Publication: Eurasia Daily Monitor Volume: 2 Issue: 205

The United States has unveiled a $6 million plan to facilitate the conduct of free and fair elections in Armenia. The program, outlined by the U.S. ambassador in Yerevan, John Evans, on October 27, has a logistical emphasis and does not seem to address the political root cause of the country’s chronic vote rigging.

Speaking at a news conference, Evans stressed that the program was designed with an eye to the next Armenian parliamentary and presidential elections, due in 2007 and 2008 respectively. The remarks came as a further indication that Washington would like to see President Robert Kocharian and his loyal parliament complete their terms in office and does not support opposition efforts to replicate the recent post-Soviet revolutions in Armenia.

The U.S. initiative will begin to be implemented at the beginning of next year. According to Evans, it involves a set of largely technical measures such as training election officials and candidate proxies, publishing Armenian election laws and other relevant documents, and voter education. The U.S. Agency for International Development, which is in charge of its implementation, will also allocate grants to local non-governmental organizations dealing with the electoral process.

Given Armenia’s troubled electoral history, the activities stemming from the program are hardly a threat to a regime that has heavily relied on electoral fraud. None of the presidential and parliamentary elections held by the Kocharian administration were judged to be democratic by Western election monitors. The most recent of those polls, held in 2003, was particularly fraudulent. The causes of widespread ballot box stuffing, forgery of vote protocols and other irregularities reported by international observers are anything but technical or logistical. Armenia’s rulers are simply unwilling to step down just because the majority of voters want them gone. And it is highly doubtful that election officials handpicked by them will display greater respect for law after undergoing U.S. training.

The U.S. government itself strongly criticized Kocharian’s hotly disputed reelection in March 2003, saying that Armenia has missed an important chance to become a democratic state. It reacted similarly to the previous Armenian presidential ballots. So did other Western governments and organizations. However, such moves never entailed any tangible negative consequences for the authorities in Yerevan.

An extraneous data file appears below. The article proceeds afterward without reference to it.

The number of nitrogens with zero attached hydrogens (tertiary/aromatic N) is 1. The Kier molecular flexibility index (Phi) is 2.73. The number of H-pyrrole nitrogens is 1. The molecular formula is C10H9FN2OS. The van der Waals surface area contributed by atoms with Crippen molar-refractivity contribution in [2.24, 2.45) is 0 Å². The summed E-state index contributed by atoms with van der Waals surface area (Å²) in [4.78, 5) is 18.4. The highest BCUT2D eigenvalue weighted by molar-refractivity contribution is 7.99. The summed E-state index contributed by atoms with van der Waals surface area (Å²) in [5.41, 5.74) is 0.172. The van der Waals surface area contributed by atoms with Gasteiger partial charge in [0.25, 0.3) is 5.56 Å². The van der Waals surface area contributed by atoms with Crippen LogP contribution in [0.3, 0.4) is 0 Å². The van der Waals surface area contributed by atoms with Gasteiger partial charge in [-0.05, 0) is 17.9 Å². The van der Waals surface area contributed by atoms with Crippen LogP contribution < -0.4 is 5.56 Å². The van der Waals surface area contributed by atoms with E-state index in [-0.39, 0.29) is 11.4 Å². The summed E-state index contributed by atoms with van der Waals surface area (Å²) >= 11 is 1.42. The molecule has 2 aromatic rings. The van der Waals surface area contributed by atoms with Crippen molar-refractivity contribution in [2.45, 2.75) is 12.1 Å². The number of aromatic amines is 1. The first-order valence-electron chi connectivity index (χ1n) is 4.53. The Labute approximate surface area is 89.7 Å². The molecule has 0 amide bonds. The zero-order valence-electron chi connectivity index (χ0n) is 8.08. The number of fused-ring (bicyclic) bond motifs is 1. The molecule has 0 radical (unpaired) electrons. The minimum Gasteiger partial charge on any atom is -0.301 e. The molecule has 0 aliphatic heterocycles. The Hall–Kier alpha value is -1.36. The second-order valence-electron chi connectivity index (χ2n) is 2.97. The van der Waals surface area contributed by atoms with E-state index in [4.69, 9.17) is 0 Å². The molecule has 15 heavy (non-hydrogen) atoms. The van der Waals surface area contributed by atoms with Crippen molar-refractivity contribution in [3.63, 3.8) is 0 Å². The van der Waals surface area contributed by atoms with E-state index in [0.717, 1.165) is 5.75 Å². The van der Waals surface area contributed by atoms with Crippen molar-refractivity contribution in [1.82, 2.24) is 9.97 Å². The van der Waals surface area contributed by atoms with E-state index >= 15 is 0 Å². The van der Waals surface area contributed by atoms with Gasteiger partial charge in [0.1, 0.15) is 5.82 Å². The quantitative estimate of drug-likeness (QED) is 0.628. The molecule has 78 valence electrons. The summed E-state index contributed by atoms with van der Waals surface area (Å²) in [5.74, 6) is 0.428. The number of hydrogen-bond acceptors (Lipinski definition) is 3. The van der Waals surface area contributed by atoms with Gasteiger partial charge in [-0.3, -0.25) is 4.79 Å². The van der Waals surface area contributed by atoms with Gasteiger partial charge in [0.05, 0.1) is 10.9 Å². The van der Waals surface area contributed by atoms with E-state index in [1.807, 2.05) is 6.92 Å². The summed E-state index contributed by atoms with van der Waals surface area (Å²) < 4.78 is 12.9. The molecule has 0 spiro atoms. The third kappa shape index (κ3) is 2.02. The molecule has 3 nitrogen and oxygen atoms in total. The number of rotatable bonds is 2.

U.S. officials now increasingly emphasize the importance of the freedom and fairness of the next Armenian elections. Whether that means the U.S. response to their falsification would be much tougher is unclear. In an interview last September, Evans refused to speculate on this, saying that such questions are too “hypothetical.”

The administration of President George W. Bush welcomed the bloodless popular uprisings in Georgia, Ukraine, and Kyrgyzstan that were triggered by rigged elections. In a speech at the International Republican Institute in Washington last May, Bush said that those revolutions were “just the beginnings” and that people “across the Caucasus and Central Asia” are craving similar change. However, U.S. officials were quick to clarify that such remarks should not be construed as a call for regime change in Armenia and other ex-Soviet states that have failed to hold clean elections. “It’s not our policy to suggest that political change should happen in the streets,” Evans said, reiterating his view that Armenia is now “headed in the right direction.”

That view was echoed by U.S. Assistant Secretary of State Dan Fried, who visited Yerevan on October 18. “Armenia is positioned to advance its reforms and therefore to advance its relationships with the United States,” Fried told reporters after longer-than-planned talks with Kocharian.

The U.S. has also joined the Council of Europe and the European Union in endorsing Kocharian’s controversial package of amendments to the Armenian constitution that will be put to a referendum on November 27. American and European officials insist that Western support is not a blank check for the Armenian authorities to push through the amendments at any cost. Still, it has emerged that the Organization for Security and Cooperation in Europe will almost certainly not deploy a monitoring mission for the referendum. This will only facilitate possible falsification.

There are different theories about why the U.S. administration is clearly supportive of the Armenian authorities. Some observers believe that it is less-than-impressed with leaders of the Armenian opposition and finds Kocharian more credible and predictable. Others say the Americans will not undercut Kocharian and Azerbaijan’s President Ilham Aliyev now that they appear close to reaching a long-awaited agreement to resolve the Karabakh conflict, a key U.S. objective in the region. “Washington is now seeking to clinch maximum concessions [on Karabakh] from Armenia’s leadership in exchange for not helping the opposition to use the constitutional referendum as an occasion for revolution,” the Yerevan newspaper Iravunk speculated on November 1.

This theory could be put to the test by U.S. reaction to a possible rigging of the Armenian referendum as well as the November 6 parliamentary elections in Azerbaijan. According to some media reports, Aliyev and Kocharian have already agreed on the main points of a compromise peace deal. International mediators say it could be finalized as early as this December or the beginning of next year.

(Iravunk, November 1; Haykakan Zhamanak, October 28; Aravot, October 28; RFE/RL Armenia Report, October 18, September 1)